Based in the UK, Babylon Health built a patient-centered remote consultation service. It already works in Rwanda and also in the UK, offering medical A.I.-consultation based on personal medical history and common medical knowledge. Users report the symptoms of their illness to the app, which checks them against a database of diseases using speech recognition. After taking into account the patient’s history and circumstances, Babylon offers an appropriate course of action. Remote consultation gained momentum with the pandemic, and it will remain with us in the forthcoming future.


Everybody, please welcome the world’s first virtual nurse, Molly developed by the medical start-up It has a smiling, amiable face coupled with a pleasant voice and its exclusive goal is to help people with monitoring their condition and treatment. The interface uses machine learning to support patients with chronic conditions in-between doctor’s visits. It provides proven, customized monitoring and follow-up care, with a strong focus on chronic diseases.

Also, there is already a solution for monitoring whether patients are taking their medications for real. The AiCure app supported by The National Institutes of Health uses a smartphone’s webcam and A.I. to autonomously confirm that patients are adhering to their prescriptions, or with better terms, supporting them to make sure they know how to manage their condition. This is very useful for people with serious medical conditions, for patients who tend to go against the doctor’s advice and participants in clinical trials.


Artificial intelligence will have a significant impact on genetics and genomics as well. Deep Genomics aims at identifying patterns in giant data sets of genetic information and medical records, looking for mutations and linkages to disease. They invent a new generation of computational technologies that can tell doctors what will happen within a cell when DNA is altered by genetic variation, whether natural or therapeutic. A.I. has the biggest potential to analyze vast amounts of data and offer insights to create personalized solutions and targeted treatments.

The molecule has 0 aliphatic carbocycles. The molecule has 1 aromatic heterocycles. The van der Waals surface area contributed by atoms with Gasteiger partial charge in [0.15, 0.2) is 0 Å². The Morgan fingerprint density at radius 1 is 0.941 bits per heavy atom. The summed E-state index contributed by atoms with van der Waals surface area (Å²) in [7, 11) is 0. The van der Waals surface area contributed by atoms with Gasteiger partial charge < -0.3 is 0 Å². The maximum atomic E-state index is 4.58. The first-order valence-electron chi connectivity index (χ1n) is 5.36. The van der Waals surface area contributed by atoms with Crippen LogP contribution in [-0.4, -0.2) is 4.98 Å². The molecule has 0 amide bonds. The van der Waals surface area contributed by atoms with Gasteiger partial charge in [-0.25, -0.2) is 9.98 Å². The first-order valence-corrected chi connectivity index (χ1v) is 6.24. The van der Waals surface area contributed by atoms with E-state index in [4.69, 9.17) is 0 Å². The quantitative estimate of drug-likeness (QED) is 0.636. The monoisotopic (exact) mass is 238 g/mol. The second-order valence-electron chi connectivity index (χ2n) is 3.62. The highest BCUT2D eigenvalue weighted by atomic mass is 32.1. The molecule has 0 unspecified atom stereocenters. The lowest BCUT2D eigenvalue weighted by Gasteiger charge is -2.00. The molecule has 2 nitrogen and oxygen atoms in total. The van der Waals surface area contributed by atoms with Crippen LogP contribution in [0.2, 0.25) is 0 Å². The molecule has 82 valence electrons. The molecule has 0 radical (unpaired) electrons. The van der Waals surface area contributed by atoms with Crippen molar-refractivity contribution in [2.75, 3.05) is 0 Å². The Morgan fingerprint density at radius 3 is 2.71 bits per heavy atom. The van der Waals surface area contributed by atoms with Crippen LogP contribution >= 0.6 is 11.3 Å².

Developing pharmaceuticals through clinical trials sometimes takes more than a decade and costs billions of dollars. Speeding this up and making it more cost-effective would have an affect today’s healthcare and how innovations reach everyday medicine. A.I. slashes time and cost of drug discovery and development significantly.

A.I. pharma startup Insilico Medicine in 2019 identified a potential new drug in only 46 days. Its software achieved this by analysing hordes of data that would take humans years to go through. During the Ebola epidemic in 2015, Atomwise used its A.I. algorithm to identify two drugs with significant potential to reduce Ebola infectivity. It accomplished this effort in less than a day.

Another excellent example of using big data for patient management is Berg Health, a Boston-based biopharma company that mines data to determine why some people survive diseases and thus improve current treatment or create new therapies. They combine A.I. with the patients’ biological data to map out the differences between healthy and disease-friendly environments and help discover and develop drugs, diagnostics, and healthcare applications.